Fusion reactors: Not what they’re cracked up to be | Bulletin of the Atomic Scientists

Long touted as the “perfect” energy source, fusion reactors share many drawbacks with fission—and even add a few new ones of their own.


  • Terrestrial fusion reactors need to use tritium (neutron-rich hydrogen isotope) as fuel.
  • Tritium fuel can only be acquired from fusion and fission reactors, and it cannot be fully replenished from the fusion reactor itself.
  • The power required for a power plant to operate itself is called “parasitic power drain”. Fusion reactors require an enormous amount of power to operate and this parasitic power drain forces fusion reactors be very large in order to be economical. Furthermore, 75 to 100 megawatts of parasitic electric power is used (e.g. for refrigerators) even when the fusion reactor is off (e.g. for maintenance).
  • Deuterium-tritium reactions’ fusion energy output is 80 percent energetic neutron streams (deuterium-deuterium is 35 percent), not usable electricity or heat. These streams lead to radiation damage to structures, radioactive waste, the need for biological shielding, and the potential for the production of weapons-grade plutonium 239.
  • Neutron streams must be cooled to produce usable heat, but this incurs radiation damage to the reaction vessel (swelling and fracturing) and everything that it irradiates (e.g. coolant, the vessel, fuel assemblies,
    non-structural components) will become radioactive waste over time.
  • production of plutonium 239 is possible in a fusion reactor simply by placing natural or depleted uranium oxide at any location where neutrons of any energy are flying about. The ocean of slowing-down neutrons that results from scattering of the streaming fusion neutrons on the reaction vessel permeates every nook and cranny of the reactor interior, including appendages to the reaction vessel. Slower neutrons will be readily soaked up by uranium 238, whose cross section for neutron absorption increases with decreasing neutron energy.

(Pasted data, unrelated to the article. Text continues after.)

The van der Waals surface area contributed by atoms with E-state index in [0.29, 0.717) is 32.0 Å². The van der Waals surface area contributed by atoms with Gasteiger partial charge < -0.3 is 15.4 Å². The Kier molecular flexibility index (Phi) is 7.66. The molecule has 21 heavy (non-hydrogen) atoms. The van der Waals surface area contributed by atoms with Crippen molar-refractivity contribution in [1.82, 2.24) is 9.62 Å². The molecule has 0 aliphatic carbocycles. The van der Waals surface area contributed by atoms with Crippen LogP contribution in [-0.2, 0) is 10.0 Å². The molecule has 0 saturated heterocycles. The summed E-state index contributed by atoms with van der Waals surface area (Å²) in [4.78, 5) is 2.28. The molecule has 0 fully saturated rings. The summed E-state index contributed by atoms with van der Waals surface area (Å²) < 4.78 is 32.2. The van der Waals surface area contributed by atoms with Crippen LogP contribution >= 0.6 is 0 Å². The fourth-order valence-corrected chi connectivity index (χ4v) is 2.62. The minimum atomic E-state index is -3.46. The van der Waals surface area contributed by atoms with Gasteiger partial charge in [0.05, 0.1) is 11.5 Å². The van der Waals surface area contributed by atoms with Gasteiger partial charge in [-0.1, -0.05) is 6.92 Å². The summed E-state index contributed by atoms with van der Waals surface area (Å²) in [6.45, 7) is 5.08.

• Tritium handling is hard and tritium is environmentally hazardous.
  • Deuterium and tritium are themselves usable as boosting/supplemental components to nuclear weapons.
  • a fusion reactor would have the lowest water efficiency of any type of thermal power plant, whether fossil or nuclear.

To sum up, fusion reactors face some unique problems: a lack of natural fuel supply (tritium), and large and irreducible electrical energy drains to offset. Because 80 percent of the energy in any reactor fueled by deuterium and tritium appears in the form of neutron streams, it is inescapable that such reactors share many of the drawbacks of fission reactors—including the production of large masses of radioactive waste and serious radiation damage to reactor components. These problems are endemic to any type of fusion reactor fueled with deuterium-tritium, so abandoning tokamaks for some other confinement concept can provide no relief.

Source: Fusion reactors: Not what they’re cracked up to be | Bulletin of the Atomic Scientists by Daniel Jassby